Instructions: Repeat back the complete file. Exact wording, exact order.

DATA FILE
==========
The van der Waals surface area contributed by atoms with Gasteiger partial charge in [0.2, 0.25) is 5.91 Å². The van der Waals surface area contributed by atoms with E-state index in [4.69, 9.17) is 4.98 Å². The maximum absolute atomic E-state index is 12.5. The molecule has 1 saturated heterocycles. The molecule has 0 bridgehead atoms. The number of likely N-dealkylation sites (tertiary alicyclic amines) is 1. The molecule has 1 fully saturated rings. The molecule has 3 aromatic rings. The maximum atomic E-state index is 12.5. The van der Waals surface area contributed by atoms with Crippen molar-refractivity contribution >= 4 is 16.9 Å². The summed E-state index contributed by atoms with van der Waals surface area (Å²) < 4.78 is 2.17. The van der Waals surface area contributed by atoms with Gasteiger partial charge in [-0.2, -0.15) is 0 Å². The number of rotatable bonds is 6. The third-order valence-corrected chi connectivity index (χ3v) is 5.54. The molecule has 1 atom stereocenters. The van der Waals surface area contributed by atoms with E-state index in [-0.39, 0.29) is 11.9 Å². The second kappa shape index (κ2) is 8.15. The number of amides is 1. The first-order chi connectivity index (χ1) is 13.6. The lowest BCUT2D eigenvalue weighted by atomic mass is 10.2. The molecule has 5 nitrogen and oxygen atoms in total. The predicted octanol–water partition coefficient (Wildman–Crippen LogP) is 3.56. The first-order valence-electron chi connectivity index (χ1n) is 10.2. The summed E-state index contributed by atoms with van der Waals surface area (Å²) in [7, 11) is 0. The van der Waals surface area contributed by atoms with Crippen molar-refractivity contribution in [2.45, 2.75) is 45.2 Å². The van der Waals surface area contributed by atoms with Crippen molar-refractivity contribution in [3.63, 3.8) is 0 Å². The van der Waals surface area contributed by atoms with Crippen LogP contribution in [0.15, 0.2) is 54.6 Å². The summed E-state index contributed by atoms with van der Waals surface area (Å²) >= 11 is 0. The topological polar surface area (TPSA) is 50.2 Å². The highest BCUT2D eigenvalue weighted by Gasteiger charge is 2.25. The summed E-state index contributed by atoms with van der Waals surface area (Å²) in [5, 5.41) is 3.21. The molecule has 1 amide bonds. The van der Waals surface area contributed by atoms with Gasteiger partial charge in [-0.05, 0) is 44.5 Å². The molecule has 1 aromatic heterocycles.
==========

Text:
The van der Waals surface area contributed by atoms with Gasteiger partial charge in [0.2, 0.25) is 5.91 Å². The van der Waals surface area contributed by atoms with E-state index in [4.69, 9.17) is 4.98 Å². The maximum absolute atomic E-state index is 12.5. The molecule has 1 saturated heterocycles. The molecule has 0 bridgehead atoms. The number of likely N-dealkylation sites (tertiary alicyclic amines) is 1. The molecule has 1 fully saturated rings. The molecule has 3 aromatic rings. The maximum atomic E-state index is 12.5. The van der Waals surface area contributed by atoms with Crippen molar-refractivity contribution >= 4 is 16.9 Å². The summed E-state index contributed by atoms with van der Waals surface area (Å²) < 4.78 is 2.17. The van der Waals surface area contributed by atoms with Gasteiger partial charge in [-0.2, -0.15) is 0 Å². The number of rotatable bonds is 6. The third-order valence-corrected chi connectivity index (χ3v) is 5.54. The molecule has 1 atom stereocenters. The van der Waals surface area contributed by atoms with E-state index in [-0.39, 0.29) is 11.9 Å². The second kappa shape index (κ2) is 8.15. The number of amides is 1. The first-order chi connectivity index (χ1) is 13.6. The lowest BCUT2D eigenvalue weighted by atomic mass is 10.2. The molecule has 5 nitrogen and oxygen atoms in total. The predicted octanol–water partition coefficient (Wildman–Crippen LogP) is 3.56. The first-order valence-electron chi connectivity index (χ1n) is 10.2. The summed E-state index contributed by atoms with van der Waals surface area (Å²) in [7, 11) is 0. The van der Waals surface area contributed by atoms with Crippen molar-refractivity contribution in [2.45, 2.75) is 45.2 Å². The van der Waals surface area contributed by atoms with Crippen molar-refractivity contribution in [3.63, 3.8) is 0 Å². The van der Waals surface area contributed by atoms with Crippen LogP contribution in [0.15, 0.2) is 54.6 Å². The summed E-state index contributed by atoms with van der Waals surface area (Å²) >= 11 is 0. The topological polar surface area (TPSA) is 50.2 Å². The highest BCUT2D eigenvalue weighted by Gasteiger charge is 2.25. The summed E-state index contributed by atoms with van der Waals surface area (Å²) in [5, 5.41) is 3.21. The molecule has 1 amide bonds. The van der Waals surface area contributed by atoms with Gasteiger partial charge in [-0.05, 0) is 44.5 Å². The molecule has 1 aromatic heterocycles.